New Publication on Islamic Digital Humanities

DH-finalcoverWe are pleased to announce the publication of a new edited volume from De Gruyter entitled The Digital Humanities and Islamic & Middle East StudiesMany of the articles in this volume were given as papers at the 2013 conference of the same name, organized by Middle East Studies at Brown University.

Table of Contents
  • Elias Muhanna, Islamic and Middle East Studies and the Digital Turn
  • Travis Zadeh, Uncertainty and the Archive
  • Dagmar Riedel, Of Making Many Copies There is No End: The Digitization of Manuscripts and Printed Books in Arabic Script
  • Chip Rossetti, Al-Kindi on the Kindle: The Library of Arabic Literature and the Challenges of Publishing Bilingual Arabic-English Books
  • Nadia Yaqub, Working with Grassroots Digital Humanities Projects: The Case of the Tall al-Zaʿtar Facebook Groups
  • Maxim Romanov, Toward Abstract Models for Islamic History
  • Alex Brey, Quantifying the Quran
  • Till Grallert, Mapping Ottoman Damascus Through News Reports: A Practical Approach
  • José Haro Peralta and Peter Verkinderen, “Find for Me!”: Building a Context-Based Search Tool Using Python
  • Joel Blecher, Pedagogy and the Digital Humanities: Undergraduate Exploration into the Transmitters of Early Islamic Law
  • Dwight F. Reynolds, From Basmati Rice to the Bani Hilal: Digital Archives and Public Humanities

Putting Middle East and Islamic Studies on the Map

Digitally-enabled spatial analysis can generate hypotheses, substantiate arguments, and communicate findings at a glance. In this paper, I will demonstrate how spatial analysis reveals the topography of readership in seventeenth-century Istanbul. Using WorldMap has allowed me to collate data from many different sources, including court records, probate inventories, and waqfiyyas, into a single map in order to identify larger patterns. Given the exploratory nature of the conference, I will briefly share the “messy” interim steps I took as well as the more polished maps that resulted. During the remainder of my talk, I will reflect on the promises and limitations of open-source, user-contributed mapping. WorldMap allows anyone to create a layer which can be combined with other users’ layers. In other words, it holds the potential to facilitate the kind of collaborative work that is said to be a hallmark of the digital humanities. At the same time, my experience as a consultant to digital humanities projects (while working for Ithaka before graduate school), provides some cautionary tales about the sustainability of digital projects and challenges presented by “user-generated” content.

Author: Meredith Quinn (Harvard University)

Mapping the Urban Landscape Through News Reports: Damascus and its Hinterlands in late Ottoman Times

This paper elaborates the tools used for mapping the density of news reports onto the city of Damascus and its hinterlands, which were developed in the context of my doctoral research titled “To whom belong the streets? Property, propriety, and appropriation: The production of public places and public spaces in late Ottoman Damascus”. The paper discusses the various technologies and their implications for the analysis of the results produced, against the backdrop of a case study on violent incidents.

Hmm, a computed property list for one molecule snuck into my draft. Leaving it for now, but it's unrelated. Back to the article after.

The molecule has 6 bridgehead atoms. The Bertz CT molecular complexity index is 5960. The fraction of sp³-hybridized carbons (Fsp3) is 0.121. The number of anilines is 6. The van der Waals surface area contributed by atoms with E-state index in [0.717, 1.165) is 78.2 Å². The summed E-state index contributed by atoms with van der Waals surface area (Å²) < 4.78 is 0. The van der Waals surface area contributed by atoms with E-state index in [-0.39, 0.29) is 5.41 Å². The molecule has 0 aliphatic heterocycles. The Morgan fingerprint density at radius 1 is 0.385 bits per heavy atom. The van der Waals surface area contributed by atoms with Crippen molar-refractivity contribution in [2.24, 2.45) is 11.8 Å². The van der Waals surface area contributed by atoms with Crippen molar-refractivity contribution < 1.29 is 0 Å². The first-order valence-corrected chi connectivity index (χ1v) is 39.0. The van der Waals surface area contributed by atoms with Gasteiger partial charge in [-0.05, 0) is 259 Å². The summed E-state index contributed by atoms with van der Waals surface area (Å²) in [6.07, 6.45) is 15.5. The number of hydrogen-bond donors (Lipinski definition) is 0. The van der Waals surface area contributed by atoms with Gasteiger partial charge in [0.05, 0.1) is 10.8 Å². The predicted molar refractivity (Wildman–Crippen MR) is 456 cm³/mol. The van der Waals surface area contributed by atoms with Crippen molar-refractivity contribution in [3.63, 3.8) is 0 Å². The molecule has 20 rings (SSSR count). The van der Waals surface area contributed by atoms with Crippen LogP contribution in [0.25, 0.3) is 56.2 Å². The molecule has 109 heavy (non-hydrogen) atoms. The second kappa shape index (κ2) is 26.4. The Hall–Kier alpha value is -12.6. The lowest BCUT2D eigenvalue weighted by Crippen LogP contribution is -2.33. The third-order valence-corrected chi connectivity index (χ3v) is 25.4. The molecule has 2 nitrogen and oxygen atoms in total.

The research is based on c. 7.000 news reports on events in Damascus between 1875–1914, drawn from the newspapers Lisān al-Ḥālal-BashīrThamarāt al-FunūnḤadīqat al-AkhbārSuriye, and al-Muqtabas. The reports were excerpted, partially transcribed, coded for topic and locations, and stored in a relational database.[1]

In order to run a named entity recognition for locations on the database of sources, I produced a file of geocoded place names from written sources, old maps, secondary literature, and geographic authority files.[2] The named entity recognition then counts the number articles on a specific topic or containing a particular catch phrase for each known location. This is done running the data as XML files through XSLT transformations, producing a JSON data stream. The results are then mapped using the SIMILE Exhibit 3 framework [3], which provides customisable visualisations of the data stream on a base layer of maps to be displayed in any browser.

This approach allows to a) cope with a very large body of short written sources, to b) immediately recognise correlations of certain topics with specific locations, and to c) evaluate sources as to their biases.

Applied to the discourse on violence in late Ottoman times, we see a discourse on legitimate rule that produces a spatial dichotomy of the urban, civilised, peaceful centre and the pre-dominantly non-urban, backward, and violent populations of the peripheries. Armed Bedouins and Druze of the South become the epitome of the vicious (semi-)nomadic bandits threatening the urban “flock” under the protection of the Ottoman authorities. This dichotomy and the positive correlation between violence and distance from the seat of the government is also found in the topography of Damascus itself.[4]

  1. For this purpose, I used an off-the-shelf reference managing software, which stores all data in an SQLite database; ↩
  2. The most important authority file was the GeoNames database, which is licensed as CC BY and can be downloaded or queried. As I use the reference file of geocoded place names for various other projects, it adheres to the encoding standards of the TEI P5 ↩
  3. The SIMILE Exhibit 3 javascript framework is developed by the MIT and provided under CC BY at  ↩
  4. I made examples available for violent incidents and riots ↩